Under the DMO, miners must supply a quarter of their annual production to the local market at a price of no more than $70 per ton, which is below the current global price. Many miners, particularly small and midsize producers, have been flouting the rule, selling overseas to plump up their profit.

The government had allowed some exports during the monthlong ban, as countries that depend on the commodity, including Japan, South Korea and the Philippines, all lobbied for exceptions.

In response to low compliance with the domestic supply rules, Jakarta put in place a new regulation that imposes harsher penalties on violators.

The new regulation, which came into effect on Jan. 19, says miners will not be allowed to export coal until they meet their DMO. It also requires monthly reporting of DMO fulfillment data; those that fail to meet their target will face a 60-day operating ban and fines. If they fail to pay the fine, they will have their permits revoked.

Changes to the DMO mechanism could be on the way as well, with lawmakers discussing the issue earlier in January. One option being considered is a mechanism whereby PLN would buy locally mined coal at the market price, rather than the DMO mandated price, with miners charged levies to make up the difference.

Comment: Indonesia is doubling down on the DMO, even after a month long export ban only brought a third of miners into compliance. In fairness, removing outright the price controls could spark protests akin to those in Kazakhstan and the sky-high coal prices are not helping.

Still, as shown yesterday, they are attempting this in several key commodities and subsequently severe disruptions are becoming increasingly likely (notwithstanding the outright ban on unprocessed metals arriving next year).

4.2 China bans Australian meatworks at centre of COVID-19 outbreak – AFR

China has temporarily banned meat from a South Australian meatworks, the latest in a string of import halts from Australia in two years as authorities in Beijing increase scrutiny of overseas processing plants.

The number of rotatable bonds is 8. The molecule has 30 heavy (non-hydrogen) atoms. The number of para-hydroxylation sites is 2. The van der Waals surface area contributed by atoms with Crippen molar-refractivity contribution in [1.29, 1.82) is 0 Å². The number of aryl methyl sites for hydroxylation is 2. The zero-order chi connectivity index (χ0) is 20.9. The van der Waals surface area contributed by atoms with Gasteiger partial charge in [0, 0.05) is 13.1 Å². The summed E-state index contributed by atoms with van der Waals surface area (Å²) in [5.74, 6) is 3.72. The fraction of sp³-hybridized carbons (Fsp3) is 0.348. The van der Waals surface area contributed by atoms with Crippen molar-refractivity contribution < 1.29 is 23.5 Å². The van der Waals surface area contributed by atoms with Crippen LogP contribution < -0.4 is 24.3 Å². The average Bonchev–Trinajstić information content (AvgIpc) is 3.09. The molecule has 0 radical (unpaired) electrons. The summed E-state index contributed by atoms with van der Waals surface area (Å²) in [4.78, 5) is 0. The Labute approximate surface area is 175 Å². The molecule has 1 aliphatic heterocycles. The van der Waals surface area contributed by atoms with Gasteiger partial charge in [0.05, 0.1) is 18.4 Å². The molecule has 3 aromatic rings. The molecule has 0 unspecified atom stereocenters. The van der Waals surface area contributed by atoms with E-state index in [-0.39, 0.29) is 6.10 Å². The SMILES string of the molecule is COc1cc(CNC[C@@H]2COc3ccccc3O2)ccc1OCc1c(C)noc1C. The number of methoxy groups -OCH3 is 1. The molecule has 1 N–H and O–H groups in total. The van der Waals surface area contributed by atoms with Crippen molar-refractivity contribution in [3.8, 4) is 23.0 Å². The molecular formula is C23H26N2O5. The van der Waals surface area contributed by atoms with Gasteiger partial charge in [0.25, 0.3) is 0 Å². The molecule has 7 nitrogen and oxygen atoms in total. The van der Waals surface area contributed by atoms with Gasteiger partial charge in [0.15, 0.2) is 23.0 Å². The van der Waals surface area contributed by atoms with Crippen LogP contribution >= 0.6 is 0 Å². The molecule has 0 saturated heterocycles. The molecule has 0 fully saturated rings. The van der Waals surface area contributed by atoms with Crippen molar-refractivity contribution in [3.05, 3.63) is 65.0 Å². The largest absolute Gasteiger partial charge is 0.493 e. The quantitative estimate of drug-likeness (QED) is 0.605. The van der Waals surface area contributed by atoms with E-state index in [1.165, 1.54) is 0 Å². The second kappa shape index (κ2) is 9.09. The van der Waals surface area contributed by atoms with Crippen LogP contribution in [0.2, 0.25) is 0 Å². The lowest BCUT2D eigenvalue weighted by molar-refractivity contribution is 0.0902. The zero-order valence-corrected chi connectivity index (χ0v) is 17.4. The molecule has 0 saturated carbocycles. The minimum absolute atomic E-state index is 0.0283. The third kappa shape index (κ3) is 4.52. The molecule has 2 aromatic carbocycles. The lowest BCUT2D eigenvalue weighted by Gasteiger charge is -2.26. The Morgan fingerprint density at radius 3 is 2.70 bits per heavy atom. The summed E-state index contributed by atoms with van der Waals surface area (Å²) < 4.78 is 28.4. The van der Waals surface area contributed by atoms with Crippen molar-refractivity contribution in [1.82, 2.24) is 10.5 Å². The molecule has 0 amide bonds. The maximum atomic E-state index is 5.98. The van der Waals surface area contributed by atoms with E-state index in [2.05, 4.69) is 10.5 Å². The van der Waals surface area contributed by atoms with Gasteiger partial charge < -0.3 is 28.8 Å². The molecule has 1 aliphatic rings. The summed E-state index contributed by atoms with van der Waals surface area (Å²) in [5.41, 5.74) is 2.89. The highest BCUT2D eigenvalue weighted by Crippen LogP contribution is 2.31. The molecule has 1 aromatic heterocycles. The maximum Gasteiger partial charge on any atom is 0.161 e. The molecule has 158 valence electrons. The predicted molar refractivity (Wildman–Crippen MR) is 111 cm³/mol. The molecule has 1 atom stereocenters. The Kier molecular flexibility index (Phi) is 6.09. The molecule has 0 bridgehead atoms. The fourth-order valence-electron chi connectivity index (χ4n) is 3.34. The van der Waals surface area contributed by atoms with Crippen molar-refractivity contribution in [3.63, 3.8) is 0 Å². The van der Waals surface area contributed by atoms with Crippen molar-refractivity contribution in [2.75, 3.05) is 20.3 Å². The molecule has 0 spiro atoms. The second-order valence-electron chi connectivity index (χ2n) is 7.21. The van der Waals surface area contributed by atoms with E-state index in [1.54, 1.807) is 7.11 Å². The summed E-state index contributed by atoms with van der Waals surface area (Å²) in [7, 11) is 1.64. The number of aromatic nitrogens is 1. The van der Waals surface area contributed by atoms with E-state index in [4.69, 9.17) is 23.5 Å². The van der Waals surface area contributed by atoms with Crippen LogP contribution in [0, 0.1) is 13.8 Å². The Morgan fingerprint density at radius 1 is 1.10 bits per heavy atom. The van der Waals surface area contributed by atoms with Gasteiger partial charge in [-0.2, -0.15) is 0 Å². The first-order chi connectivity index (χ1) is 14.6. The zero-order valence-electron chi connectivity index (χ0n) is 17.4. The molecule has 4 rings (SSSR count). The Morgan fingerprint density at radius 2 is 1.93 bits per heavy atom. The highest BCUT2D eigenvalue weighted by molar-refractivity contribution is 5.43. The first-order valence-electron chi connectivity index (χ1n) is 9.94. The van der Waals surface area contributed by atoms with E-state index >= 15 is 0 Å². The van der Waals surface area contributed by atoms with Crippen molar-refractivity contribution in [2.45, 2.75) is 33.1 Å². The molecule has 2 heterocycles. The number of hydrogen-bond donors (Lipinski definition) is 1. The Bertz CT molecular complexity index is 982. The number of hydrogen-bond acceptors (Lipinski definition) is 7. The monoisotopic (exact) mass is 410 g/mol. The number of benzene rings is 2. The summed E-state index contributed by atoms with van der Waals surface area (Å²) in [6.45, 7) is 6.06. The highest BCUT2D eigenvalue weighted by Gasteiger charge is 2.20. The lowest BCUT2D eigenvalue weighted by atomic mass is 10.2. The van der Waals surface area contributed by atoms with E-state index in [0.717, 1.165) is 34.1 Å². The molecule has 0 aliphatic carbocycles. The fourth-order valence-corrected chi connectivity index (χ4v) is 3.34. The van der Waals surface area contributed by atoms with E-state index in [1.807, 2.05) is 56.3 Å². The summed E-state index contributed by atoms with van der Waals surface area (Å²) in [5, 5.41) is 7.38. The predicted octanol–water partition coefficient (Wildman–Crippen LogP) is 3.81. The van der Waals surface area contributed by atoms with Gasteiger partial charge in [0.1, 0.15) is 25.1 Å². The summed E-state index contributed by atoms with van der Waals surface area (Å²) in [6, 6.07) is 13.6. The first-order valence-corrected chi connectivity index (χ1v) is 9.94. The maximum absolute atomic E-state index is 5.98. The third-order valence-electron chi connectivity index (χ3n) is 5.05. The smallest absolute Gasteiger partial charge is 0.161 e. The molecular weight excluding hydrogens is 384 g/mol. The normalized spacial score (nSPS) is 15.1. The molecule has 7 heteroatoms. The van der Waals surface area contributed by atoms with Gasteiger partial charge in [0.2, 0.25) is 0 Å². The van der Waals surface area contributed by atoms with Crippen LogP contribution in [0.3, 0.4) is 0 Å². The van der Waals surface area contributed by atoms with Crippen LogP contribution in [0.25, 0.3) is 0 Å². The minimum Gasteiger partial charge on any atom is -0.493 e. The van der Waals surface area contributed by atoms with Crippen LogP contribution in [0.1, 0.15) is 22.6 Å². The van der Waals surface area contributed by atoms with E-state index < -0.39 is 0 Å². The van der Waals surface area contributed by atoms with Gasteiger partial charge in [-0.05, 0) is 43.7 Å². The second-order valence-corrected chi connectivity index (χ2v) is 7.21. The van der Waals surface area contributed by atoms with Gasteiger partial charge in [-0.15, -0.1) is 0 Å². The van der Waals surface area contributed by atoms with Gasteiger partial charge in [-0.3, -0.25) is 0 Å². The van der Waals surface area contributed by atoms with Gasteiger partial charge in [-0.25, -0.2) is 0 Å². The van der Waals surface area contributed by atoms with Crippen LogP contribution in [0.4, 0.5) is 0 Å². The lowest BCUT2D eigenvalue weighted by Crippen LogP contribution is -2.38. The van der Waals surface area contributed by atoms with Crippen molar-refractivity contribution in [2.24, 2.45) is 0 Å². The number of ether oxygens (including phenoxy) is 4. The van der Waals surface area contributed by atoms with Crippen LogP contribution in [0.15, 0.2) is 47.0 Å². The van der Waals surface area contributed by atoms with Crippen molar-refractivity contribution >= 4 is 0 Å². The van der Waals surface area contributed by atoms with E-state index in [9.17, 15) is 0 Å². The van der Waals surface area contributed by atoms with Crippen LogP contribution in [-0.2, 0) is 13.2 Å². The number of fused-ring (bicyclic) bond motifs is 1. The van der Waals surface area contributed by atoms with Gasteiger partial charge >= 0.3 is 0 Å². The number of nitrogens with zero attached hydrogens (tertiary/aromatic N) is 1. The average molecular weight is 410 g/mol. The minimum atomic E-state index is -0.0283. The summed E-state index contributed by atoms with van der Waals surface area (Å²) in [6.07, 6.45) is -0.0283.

The suspension applies to Teys Australia’s Naracoorte facility from January 29, according to an official notice from China’s General Administration of Customs. No specific reason was cited for the decision.

Still, the ban follows a COVID-19 outbreak at the processing plant which sparked controversy after workers were told they should still come to work even if infected with the virus, unless their symptoms rendered them too unwell. The company, which is part-owned by US agricultural giant Cargill, backed down from the mandate following a backlash.

Comment: The Chinese authorities have been cracking down on overseas food processors, which were blamed for some of the outbreaks. interestingly, the lack of reasons provided is peculiar, as they have usually used Covid as the reason. Regardless, it puts more strain in the relationship between the two countries while further complicating protein imports for China.

5. MARKETS

5.1 Goldman Sachs unveils big plans for China – Nikkei Asia

China is the world’s most populous nation and one of its biggest capital markets, and foreign investment banks are eager to grab a slice of the action. Goldman Sachs Group Inc. is right at the head of the pack.

In October, it became the second foreign investment bank to get the go-ahead to take 100% ownership of its Chinese securities joint venture, Goldman Sachs Gao Hua Securities Co. Ltd., ending a 17-year partnership with veteran financier Fang Fenglei. That followed approval in May to set up a majority-owned wealth management venture with Industrial & Commercial Bank of China Ltd. (ICBC), the world’s largest commercial lender by assets.

The Wall Street giant has big plans for China and is already ahead of its target to double its onshore workforce to 600, one of the goals laid out in a five-year growth strategy in 2019. The bank is looking to grow all of its four global business lines — investment banking, global markets, asset management, and consumer and wealth management.